Whew! Roommates during the COVID-19 pandemic, a lot of people have found creative ways to receive income. Some launched new businesses, some hustled, and others turned to fraud to maintain their livelihood and flex online. While several states have been affected by fraudulent unemployment claims and dishing out big bucks to individuals claiming they were in need, it seems like the state of California was hit hard.
According to the LA Times, CA has given away at least $20 billion to criminals in the form of fraudulent unemployment benefits, state officials said yesterday. Although the number confirmed a smaller amount than initially estimated, it still accounts for more than 11% of all benefits paid since the start of the pandemic last year.
CA State officials blamed nearly all of the fraud on an expansion of unemployment benefits by Congress. The expansion let self-employed individuals receive weekly checks from the government with few safeguards preventing people who were not eligible.
Fraud became so widespread in CA that state officials approved at least $810 million in benefits in the names of people in prison. Dozens of which were infamous killers sitting on death row. State officials even sent $21,000 in benefits to an address in Roseville under the name and Social Security number of U.S. Sen. Dianne Feinstein (D-Calif.). This allowed someone to access $2 million in total fraudulent payments.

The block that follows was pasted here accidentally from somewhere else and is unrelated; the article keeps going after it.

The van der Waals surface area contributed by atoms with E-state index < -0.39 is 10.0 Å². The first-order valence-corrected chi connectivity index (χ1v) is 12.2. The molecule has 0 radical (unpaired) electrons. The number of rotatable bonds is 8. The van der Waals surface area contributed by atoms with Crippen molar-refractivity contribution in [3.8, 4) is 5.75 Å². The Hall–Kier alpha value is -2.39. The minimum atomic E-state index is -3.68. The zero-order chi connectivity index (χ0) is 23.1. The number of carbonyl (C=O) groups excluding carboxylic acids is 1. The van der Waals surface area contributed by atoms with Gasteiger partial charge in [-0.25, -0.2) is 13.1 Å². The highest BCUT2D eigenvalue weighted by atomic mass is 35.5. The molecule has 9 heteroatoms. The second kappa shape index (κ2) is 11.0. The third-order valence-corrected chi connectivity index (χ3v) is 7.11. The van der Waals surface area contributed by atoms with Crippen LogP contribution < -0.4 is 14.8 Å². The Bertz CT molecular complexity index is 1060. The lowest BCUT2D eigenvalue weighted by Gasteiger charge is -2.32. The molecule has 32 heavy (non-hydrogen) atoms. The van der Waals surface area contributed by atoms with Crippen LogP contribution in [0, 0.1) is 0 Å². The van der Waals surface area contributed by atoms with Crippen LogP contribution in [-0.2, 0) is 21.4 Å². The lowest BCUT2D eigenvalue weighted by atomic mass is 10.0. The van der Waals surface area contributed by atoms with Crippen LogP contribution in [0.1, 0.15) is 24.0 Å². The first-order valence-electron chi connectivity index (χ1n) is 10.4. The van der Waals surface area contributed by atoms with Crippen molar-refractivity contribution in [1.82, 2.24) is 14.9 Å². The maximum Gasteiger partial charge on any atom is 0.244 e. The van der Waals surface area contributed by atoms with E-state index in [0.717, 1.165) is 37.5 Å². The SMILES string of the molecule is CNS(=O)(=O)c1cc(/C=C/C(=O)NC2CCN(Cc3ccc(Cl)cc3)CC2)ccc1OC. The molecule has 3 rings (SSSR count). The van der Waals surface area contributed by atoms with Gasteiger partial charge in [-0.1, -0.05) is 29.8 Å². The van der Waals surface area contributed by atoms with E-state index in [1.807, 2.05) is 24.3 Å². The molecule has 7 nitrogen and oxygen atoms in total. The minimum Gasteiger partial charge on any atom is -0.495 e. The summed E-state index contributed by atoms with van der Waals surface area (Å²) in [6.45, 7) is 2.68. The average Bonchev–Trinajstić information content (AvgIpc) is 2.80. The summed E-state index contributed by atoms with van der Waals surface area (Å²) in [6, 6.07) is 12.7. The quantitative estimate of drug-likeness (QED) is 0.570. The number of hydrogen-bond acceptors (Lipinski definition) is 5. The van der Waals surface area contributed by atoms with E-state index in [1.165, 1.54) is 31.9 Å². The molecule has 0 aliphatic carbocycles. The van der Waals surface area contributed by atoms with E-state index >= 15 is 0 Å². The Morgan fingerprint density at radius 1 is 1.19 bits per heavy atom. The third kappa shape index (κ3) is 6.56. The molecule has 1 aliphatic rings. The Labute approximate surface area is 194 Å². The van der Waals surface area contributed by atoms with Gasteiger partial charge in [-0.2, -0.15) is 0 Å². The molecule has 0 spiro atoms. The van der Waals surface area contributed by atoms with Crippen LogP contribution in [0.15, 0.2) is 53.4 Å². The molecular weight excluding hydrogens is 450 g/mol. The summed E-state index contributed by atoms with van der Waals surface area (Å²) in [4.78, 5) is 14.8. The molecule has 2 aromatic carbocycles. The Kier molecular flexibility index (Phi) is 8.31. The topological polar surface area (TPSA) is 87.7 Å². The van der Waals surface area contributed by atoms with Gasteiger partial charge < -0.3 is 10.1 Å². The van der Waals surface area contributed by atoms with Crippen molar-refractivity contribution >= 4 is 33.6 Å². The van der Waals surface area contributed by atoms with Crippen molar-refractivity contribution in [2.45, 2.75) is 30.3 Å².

CA isn’t the one state dealing with the outcome of fraud. Unfortunately, Unemployment agencies across the country approved at least $87 billion in fraudulent payments by several states, according to a June report from the inspector general’s office at the U.S. Department of Labor.
In Arizona alone, state officials said fraudsters pocketed nearly 30% of all its unemployment benefit payments. Roomies, y’all know CA Governor Gavin Newsom doesn’t play when it comes to his state. The report states Gov. Newsom’s administration has sought to assure state lawmakers that the fraud pipeline in California has been closed. Employment Development Department (EDD) Director Rita Saenz said the state implemented new identity verification software and other preventative measures, which helped stop an estimated $120 billion in fraud attempts.
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